Sociology professor Brian Mayer says that labor unions and environmental groups are overcoming their differences to become allies on health concerns shared in workplaces and communities.

Above: Sociology professor Brian Mayer says that labor unions and environmental groups are overcoming their differences to become allies on health concerns shared in workplaces and communities.

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Health Concerns Unite Unions, Environmentalists, UF Author Says

GAINESVILLE, Fla. — Once as divided as oil and water, labor unions and environmental groups are burying their bitter differences to become natural allies about health concerns shared in workplaces and communities, says a University of Florida researcher and author of a new book.

Often viewed as fierce opponents in controversies pitting jobs against wildlife — such as the dispute over logging and spotted owls — unions and environmental groups are banding together to stop groundwater contamination in the Silicon Valley, toxic chemical spills in New Jersey, air pollution from the nation's ports and other hazards that affect communities and workplaces alike, said Brian Mayer, a UF sociology professor.

"Health issues are increasingly becoming the common ground on which blue-green coalitions are developing across the United States," he said. "Recognizing that the same toxins that cause workplace hazards escape into surrounding communities has brought workers and environmentalists together to look out for everyone's protection."

In his new book Blue-Green Coalitions: Fighting for Safe Workplaces and Healthy Communities, published this month by Cornell University Press, Mayer debunks popular images of these groups. "Stereotypes of blue-collar workers as interested only in putting food on the table and being willing to do anything to trade off the environment are no truer than perceptions of an environmentalist as someone middle class or upper class who is preoccupied with outdoor leisure opportunities," he said.

"Mayer's book fills a huge gap in our knowledge of how unions and environmentalists have worked together and why," said J. Timmons Roberts, a sociology professor at the College of William and Mary and co-author of the book "A Climate of Injustice; Global Inequality, North-South Politics and Climate Policy." He added that Mayer "offers creative ideas about how this potentially powerful coalition might work together in the future."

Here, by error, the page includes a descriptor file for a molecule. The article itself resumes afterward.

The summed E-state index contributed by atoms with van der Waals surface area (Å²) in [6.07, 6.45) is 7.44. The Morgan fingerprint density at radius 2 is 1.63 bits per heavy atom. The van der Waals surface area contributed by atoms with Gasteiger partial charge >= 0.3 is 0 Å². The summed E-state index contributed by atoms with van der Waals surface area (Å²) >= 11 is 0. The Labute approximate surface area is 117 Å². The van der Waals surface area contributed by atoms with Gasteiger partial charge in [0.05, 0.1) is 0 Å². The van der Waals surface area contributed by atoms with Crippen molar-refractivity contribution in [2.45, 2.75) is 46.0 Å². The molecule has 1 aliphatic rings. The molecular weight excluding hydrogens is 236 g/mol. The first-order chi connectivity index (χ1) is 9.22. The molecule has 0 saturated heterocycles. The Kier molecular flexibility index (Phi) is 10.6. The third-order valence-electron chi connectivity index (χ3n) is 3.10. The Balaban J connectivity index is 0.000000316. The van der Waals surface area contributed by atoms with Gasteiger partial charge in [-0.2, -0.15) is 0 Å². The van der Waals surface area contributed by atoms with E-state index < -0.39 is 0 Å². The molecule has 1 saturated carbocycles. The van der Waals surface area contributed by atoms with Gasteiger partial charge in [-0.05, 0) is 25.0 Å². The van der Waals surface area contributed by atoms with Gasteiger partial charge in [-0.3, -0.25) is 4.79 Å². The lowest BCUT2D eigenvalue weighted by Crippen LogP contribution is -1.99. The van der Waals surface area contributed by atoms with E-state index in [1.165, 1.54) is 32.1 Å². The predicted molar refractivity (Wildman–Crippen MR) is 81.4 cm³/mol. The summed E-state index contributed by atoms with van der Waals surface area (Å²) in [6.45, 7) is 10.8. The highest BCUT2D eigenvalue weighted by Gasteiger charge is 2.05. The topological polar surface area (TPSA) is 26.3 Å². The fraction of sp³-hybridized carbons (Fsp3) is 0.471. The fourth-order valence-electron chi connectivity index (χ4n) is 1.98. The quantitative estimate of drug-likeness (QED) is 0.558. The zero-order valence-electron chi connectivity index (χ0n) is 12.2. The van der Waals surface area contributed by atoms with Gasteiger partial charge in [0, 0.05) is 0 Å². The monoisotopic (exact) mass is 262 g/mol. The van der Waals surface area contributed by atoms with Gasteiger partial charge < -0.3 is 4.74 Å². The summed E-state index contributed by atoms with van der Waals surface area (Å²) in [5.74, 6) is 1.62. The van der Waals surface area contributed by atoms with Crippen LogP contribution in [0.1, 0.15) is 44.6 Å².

An increase in environmental risks has encouraged unions and environmentalists to unite, Mayer said. In past economic booms, Americans were excited about new factories, while today, with the transfer of heavy industry overseas, larger numbers of workers have service jobs, which can put them in close proximity to a variety of chemicals, he said.

The Service Employees International Union, which represents vast numbers of employees in the service and hospitality industry, is one of the few unions in the United States whose membership is expanding, Mayer said.

"If you think about hotel workers, custodial workers and other employees who come into direct contact with a lot of cleaning chemicals, their jobs can be dangerous," he said. "More and more of these workers are concerned with health."

The decline of organized labor to about 12 percent of the nation's work force from 36 percent in 1945 also has encouraged unions to reach out to nontraditional allies by collaborating with environmentalists, he said.

One example of such an affiliation is the formation of Alliance for a Healthy Tomorrow in Boston in 2001, a grassroots coalition that worked to pass a Massachusetts law requiring that proponents of a product prove its safety before it goes on the market instead of forcing the public to make a case later that something is hazardous, Mayer said. Today the organization works with scientists, public health experts and community activists across the state in promoting the substitution of safer alternatives for hazardous substances, he said.

Some blue-green coalitions began as early as the 1980s, as with the New Jersey Work Environmental Council helping to put into place the nation's first right-to-know legislation, giving New Jersey workers and residents access to information about the use and storage of toxic substances, Mayer said. In California, the Silicon Valley Toxics Coalition fought for similar right-to-know legislation, as well as addressed health concerns about electronics, expanding into a global presence today as high-tech industries have moved overseas, he said.

One of the most recent initiatives has occurred with the ports of Los Angeles and Long Beach, which use the revenue from a small tax on shipping containers entering the ports to update and retrofit trucks to make them cleaner and more efficient, Mayer said. Ships, trains and diesel trucks that congregate in and around ports pollute city air and have been blamed for about half of the emissions in the Los Angeles metropolitan area, he said.

Contact

Writer

Cathy Keen, ckeen@ufl.edu, 352-392-0186

Source

Brian Mayer, bmayer@ufl.edu, 352-392-0265, ext. 228

Photos

Joseph Steufer, Justin Cozart, Flickr

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